Teens Don’t Like The SAT—But They’re Not Agitating To Change It

Even in this digital age, college-bound teens say they would prefer taking the SAT the old-fashioned way—with paper and pencil, writes Mary Beth Marklein in USA Today:

Asked if they would like to take the standardized college entrance exam on a computer, just one in 10 students said yes, according to a survey by Kaplan Test Prep.

Many parents didn’t see that one coming. In a companion survey, nearly two out of three parents thought their kids would rather take the SAT online.

Kaplan Test Prep, which this month surveyed 302 parents of kids who took its SAT test-prep course and 396 students who took the Kaplan course and the SAT, asked for opinions on whether the SAT needs a shake-up. It also asked whether the format should change from paper and pencil to computer-based.

More than four out of five students (81%) said they would not want to take the SAT via computer, citing concerns such as technical difficulties, typing proficiency and wanting to work out math problems with paper and pencil. Nine percent weren’t sure. Among parents, 65% favored computers, in many cases noting that most kids are tech-savvy, and 15% were unsure.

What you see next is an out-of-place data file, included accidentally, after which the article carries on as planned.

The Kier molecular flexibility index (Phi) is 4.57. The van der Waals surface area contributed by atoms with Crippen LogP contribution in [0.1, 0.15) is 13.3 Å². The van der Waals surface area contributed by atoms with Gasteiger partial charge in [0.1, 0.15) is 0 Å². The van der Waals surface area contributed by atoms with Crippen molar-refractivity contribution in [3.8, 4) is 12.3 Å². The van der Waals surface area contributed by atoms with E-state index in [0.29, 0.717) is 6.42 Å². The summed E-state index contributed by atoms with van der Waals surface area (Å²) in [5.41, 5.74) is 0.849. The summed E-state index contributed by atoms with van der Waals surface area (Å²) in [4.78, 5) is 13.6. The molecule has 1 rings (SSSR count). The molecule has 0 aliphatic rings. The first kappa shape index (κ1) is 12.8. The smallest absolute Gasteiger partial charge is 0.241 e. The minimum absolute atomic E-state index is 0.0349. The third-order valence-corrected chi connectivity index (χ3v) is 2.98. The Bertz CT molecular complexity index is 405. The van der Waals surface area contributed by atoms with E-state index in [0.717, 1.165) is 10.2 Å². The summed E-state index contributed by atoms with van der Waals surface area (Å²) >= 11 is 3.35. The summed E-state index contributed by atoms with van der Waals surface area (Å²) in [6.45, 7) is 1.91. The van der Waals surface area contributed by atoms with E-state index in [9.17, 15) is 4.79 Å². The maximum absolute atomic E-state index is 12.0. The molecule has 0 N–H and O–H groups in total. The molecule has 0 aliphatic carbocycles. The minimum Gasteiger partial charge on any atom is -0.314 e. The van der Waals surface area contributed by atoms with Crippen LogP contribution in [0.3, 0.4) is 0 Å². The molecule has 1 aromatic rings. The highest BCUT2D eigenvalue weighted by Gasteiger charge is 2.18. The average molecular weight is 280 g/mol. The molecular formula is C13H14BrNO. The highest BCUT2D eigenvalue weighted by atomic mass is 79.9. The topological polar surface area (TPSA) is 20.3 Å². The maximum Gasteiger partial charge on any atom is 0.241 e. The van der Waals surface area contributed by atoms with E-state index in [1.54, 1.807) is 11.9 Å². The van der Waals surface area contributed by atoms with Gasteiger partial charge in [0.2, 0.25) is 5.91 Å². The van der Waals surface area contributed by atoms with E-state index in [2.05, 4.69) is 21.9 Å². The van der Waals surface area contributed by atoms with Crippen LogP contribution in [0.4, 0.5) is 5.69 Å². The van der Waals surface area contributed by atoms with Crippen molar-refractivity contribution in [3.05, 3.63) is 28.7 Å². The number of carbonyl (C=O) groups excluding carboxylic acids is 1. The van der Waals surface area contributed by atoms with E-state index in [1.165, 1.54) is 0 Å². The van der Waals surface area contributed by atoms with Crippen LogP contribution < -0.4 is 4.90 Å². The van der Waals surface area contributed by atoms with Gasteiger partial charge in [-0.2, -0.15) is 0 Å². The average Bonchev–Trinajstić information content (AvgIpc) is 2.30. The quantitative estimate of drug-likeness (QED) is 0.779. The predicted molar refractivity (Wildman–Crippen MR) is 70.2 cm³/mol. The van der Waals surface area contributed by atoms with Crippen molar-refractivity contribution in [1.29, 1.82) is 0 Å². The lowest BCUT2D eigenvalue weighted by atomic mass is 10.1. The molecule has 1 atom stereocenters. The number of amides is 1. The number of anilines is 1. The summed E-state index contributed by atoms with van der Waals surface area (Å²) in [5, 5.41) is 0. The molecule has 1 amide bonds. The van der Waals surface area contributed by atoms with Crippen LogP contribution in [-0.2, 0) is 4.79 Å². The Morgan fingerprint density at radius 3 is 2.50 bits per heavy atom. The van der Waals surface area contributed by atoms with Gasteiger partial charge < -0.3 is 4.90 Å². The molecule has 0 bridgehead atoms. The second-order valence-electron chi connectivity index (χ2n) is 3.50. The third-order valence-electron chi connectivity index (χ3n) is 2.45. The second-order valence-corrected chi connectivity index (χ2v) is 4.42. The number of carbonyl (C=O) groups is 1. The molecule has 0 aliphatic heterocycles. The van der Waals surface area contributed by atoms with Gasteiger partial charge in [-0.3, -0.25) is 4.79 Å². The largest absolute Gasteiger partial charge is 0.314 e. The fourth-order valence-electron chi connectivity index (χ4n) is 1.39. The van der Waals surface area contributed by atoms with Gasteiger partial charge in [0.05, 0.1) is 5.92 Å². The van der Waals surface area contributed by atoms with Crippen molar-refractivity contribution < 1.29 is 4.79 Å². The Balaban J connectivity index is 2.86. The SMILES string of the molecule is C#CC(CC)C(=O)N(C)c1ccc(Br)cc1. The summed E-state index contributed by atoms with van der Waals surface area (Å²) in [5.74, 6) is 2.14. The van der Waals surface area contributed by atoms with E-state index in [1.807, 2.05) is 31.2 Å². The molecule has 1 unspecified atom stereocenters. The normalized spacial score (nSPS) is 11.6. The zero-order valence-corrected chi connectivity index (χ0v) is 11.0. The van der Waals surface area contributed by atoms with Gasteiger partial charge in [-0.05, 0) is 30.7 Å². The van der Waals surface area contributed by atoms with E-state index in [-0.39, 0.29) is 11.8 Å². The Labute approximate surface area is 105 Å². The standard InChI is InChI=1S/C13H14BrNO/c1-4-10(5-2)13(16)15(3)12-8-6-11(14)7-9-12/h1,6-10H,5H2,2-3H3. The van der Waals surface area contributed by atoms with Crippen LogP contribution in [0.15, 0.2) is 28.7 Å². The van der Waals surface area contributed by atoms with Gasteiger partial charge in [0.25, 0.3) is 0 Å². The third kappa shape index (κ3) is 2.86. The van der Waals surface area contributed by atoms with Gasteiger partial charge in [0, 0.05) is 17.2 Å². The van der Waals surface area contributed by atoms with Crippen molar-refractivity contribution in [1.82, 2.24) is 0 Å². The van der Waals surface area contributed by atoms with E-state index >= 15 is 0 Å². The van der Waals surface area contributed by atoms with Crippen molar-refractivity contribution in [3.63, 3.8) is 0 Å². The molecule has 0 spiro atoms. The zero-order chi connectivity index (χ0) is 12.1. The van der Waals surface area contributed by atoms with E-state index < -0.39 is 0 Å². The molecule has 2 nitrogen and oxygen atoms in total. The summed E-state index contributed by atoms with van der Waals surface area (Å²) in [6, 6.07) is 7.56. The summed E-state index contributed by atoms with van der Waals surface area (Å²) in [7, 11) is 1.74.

Parents also were more likely than kids to say the SAT needs an overhaul.
More than a third (39%) of students and a little fewer than half (45%) of parents said the SAT should be changed; 26% of students and 37% of parents said they were unsure.

Among students and parents who favored changes in the test, a theme emerged: Make it shorter.” (Read more here.)

Interesting that today’s teenagers are hardly rising up in protest against the SAT. Reminds me of the David Brooks column I read in The New York Times this morning: quoting from a paper by one of the students in a college class he’s teaching, he calls this generation the “Cynic Kids” and says that while they “don’t like the system,” they are “wary of other alternatives as well as dismissive of their ability to actually achieve the desired modifications. As such, the generation is very conservative in its appetite for change.” (Read more here.)

True of the teenagers you know? I’d love to hear your thoughts.

One Response to “Teens Don’t Like The SAT—But They’re Not Agitating To Change It”

  1. cathy says:

    I can’t speak for teenagers, but my 3rd grade son, already a pro at computerized standardized tests, greatly prefers old fashioned written tests to the computerized ones. He feels like it’s easier to jump back and forth and make notes about questions he’s not certain about. (To be fair, many of his computerized tests don’t allow going back to questions.) I would have to agree.

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